Venezuela's caretaker president, Nicolas Maduro, asked Barack Obama to halt a plot to kill the opposition candidate in next month's election.
You see, it's complicated. Maduro - sort of a "Hugo-lite" - announced last week that his government had uncovered an insidious plot to kill Henrique Capriles, leader of the opposition which would be followed by a coup of army officers friendly to America.
Obviously, Maduro is worried that he doesn't have the election in the bag.
"I call on President Obama - Roger Noriega, Otto Reich, officials at the Pentagon and at the CIA are behind a plan to assassinate the right-wing presidential candidate to create chaos," Maduro said in a TV interview broadcast on Sunday.
Maduro, who is Chavez's preferred successor, said the purpose of the plot was to set off a coup and that his information came from "a very good source."
During his 14 years in power, the charismatic but divisive Chavez, who died March 5 after a two-year battle with cancer, often denounced U.S. plots against him and his "revolution." Critics dismissed those claims as a smokescreen to keep voters focused on a sense of "imperialist" threat.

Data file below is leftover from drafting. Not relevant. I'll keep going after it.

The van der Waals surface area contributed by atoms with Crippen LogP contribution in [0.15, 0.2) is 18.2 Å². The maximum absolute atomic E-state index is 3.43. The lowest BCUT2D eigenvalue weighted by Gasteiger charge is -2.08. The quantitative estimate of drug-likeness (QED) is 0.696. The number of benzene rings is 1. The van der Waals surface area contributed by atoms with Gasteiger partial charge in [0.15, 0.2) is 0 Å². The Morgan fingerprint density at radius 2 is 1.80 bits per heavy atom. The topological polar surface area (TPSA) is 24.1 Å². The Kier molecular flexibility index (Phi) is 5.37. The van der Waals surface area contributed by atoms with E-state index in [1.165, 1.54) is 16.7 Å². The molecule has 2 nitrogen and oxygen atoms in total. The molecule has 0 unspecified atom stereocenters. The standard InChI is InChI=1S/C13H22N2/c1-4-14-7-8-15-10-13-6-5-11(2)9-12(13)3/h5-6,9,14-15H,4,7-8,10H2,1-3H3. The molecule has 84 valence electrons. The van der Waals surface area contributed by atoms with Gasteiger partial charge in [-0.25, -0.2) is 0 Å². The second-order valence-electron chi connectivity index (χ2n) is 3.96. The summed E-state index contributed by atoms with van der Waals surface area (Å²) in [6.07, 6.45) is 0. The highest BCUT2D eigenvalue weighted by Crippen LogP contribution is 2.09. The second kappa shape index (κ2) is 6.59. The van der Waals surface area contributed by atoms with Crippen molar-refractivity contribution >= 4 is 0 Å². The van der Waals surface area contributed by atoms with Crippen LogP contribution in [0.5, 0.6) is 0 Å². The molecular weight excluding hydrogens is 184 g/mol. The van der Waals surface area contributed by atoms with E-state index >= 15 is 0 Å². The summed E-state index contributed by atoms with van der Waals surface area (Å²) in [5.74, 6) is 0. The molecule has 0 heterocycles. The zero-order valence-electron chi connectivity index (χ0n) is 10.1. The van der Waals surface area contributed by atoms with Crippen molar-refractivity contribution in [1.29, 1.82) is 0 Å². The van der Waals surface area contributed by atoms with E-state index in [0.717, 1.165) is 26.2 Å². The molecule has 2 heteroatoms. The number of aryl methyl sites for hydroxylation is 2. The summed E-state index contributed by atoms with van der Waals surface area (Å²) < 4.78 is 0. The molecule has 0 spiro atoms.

In kicking off the opposition's campaign in the provinces on Saturday, Capriles said Maduro would be to blame if anything happened to him.
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Capriles, a 40-year-old centrist state governor who cites Brazil as his economic model for Venezuela, accuses Maduro of using his boss's death as a mawkish campaign tool ahead of the April 14 vote.
Maduro, 50, a former bus driver who is trumpeting his working-class roots like Chavez, has a lead over Capriles of more than 10 percentage points, according to two recent opinion polls. Both were conducted before Chavez's death.
Maduro has sought to emulate the late president's common touch and emotional bond with voters but has struggled - beyond copying Chavez's bombastic rhetoric against foes at home and abroad.
In Sunday's interview, recorded at the military museum where Chavez's body was carried in a somber funeral procession on Friday after 10 days of mourning, Maduro said he had cried more when Chavez died than when his own parents passed away.
Maduro may use Cubans for this kind of wet work since they have much more experience at murdering leaders. But having planted the seed, it will be interesting to see if it bears fruit. There are plenty of paramilitaries in Venezuela - armed Chavistas who will never allow Capriles to take office. If it looks like he's going to win or come close, anything could happen.